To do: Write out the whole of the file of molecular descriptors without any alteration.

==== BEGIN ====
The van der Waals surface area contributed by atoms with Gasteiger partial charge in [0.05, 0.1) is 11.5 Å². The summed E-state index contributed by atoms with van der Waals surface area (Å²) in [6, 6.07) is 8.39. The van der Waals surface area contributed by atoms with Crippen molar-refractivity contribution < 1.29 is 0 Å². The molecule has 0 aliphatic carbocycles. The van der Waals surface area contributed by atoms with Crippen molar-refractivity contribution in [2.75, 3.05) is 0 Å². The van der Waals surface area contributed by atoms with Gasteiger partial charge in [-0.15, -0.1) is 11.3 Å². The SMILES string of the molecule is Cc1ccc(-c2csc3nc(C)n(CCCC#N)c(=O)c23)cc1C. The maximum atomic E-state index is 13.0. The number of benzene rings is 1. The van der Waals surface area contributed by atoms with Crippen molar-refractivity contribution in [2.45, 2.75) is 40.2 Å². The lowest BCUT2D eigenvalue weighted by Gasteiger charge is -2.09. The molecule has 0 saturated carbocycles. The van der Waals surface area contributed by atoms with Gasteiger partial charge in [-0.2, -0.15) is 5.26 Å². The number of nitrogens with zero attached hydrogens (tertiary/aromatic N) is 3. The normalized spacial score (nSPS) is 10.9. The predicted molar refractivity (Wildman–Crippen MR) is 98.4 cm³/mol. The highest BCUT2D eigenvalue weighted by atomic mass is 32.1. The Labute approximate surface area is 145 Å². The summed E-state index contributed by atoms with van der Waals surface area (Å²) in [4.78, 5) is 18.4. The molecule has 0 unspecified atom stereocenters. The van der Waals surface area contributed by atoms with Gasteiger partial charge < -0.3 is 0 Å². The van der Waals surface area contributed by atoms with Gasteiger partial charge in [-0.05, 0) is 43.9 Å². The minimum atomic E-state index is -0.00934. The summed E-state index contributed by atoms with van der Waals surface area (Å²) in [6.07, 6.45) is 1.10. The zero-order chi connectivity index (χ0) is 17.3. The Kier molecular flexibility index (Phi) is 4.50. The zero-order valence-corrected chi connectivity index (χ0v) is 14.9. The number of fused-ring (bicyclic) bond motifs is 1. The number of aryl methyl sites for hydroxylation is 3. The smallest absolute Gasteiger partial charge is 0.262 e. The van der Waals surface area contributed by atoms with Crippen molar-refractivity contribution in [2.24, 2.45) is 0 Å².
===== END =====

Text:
The van der Waals surface area contributed by atoms with Gasteiger partial charge in [0.05, 0.1) is 11.5 Å². The summed E-state index contributed by atoms with van der Waals surface area (Å²) in [6, 6.07) is 8.39. The van der Waals surface area contributed by atoms with Crippen molar-refractivity contribution < 1.29 is 0 Å². The molecule has 0 aliphatic carbocycles. The van der Waals surface area contributed by atoms with Crippen molar-refractivity contribution in [2.75, 3.05) is 0 Å². The van der Waals surface area contributed by atoms with Gasteiger partial charge in [-0.15, -0.1) is 11.3 Å². The SMILES string of the molecule is Cc1ccc(-c2csc3nc(C)n(CCCC#N)c(=O)c23)cc1C. The maximum atomic E-state index is 13.0. The number of benzene rings is 1. The van der Waals surface area contributed by atoms with Crippen molar-refractivity contribution in [2.45, 2.75) is 40.2 Å². The lowest BCUT2D eigenvalue weighted by Gasteiger charge is -2.09. The molecule has 0 saturated carbocycles. The van der Waals surface area contributed by atoms with Gasteiger partial charge in [-0.2, -0.15) is 5.26 Å². The number of nitrogens with zero attached hydrogens (tertiary/aromatic N) is 3. The normalized spacial score (nSPS) is 10.9. The predicted molar refractivity (Wildman–Crippen MR) is 98.4 cm³/mol. The highest BCUT2D eigenvalue weighted by atomic mass is 32.1. The Labute approximate surface area is 145 Å². The summed E-state index contributed by atoms with van der Waals surface area (Å²) in [4.78, 5) is 18.4. The molecule has 0 unspecified atom stereocenters. The van der Waals surface area contributed by atoms with Gasteiger partial charge < -0.3 is 0 Å². The van der Waals surface area contributed by atoms with Gasteiger partial charge in [-0.05, 0) is 43.9 Å². The minimum atomic E-state index is -0.00934. The summed E-state index contributed by atoms with van der Waals surface area (Å²) in [6.07, 6.45) is 1.10. The zero-order chi connectivity index (χ0) is 17.3. The Kier molecular flexibility index (Phi) is 4.50. The zero-order valence-corrected chi connectivity index (χ0v) is 14.9. The number of fused-ring (bicyclic) bond motifs is 1. The number of aryl methyl sites for hydroxylation is 3. The smallest absolute Gasteiger partial charge is 0.262 e. The van der Waals surface area contributed by atoms with Crippen molar-refractivity contribution in [2.24, 2.45) is 0 Å².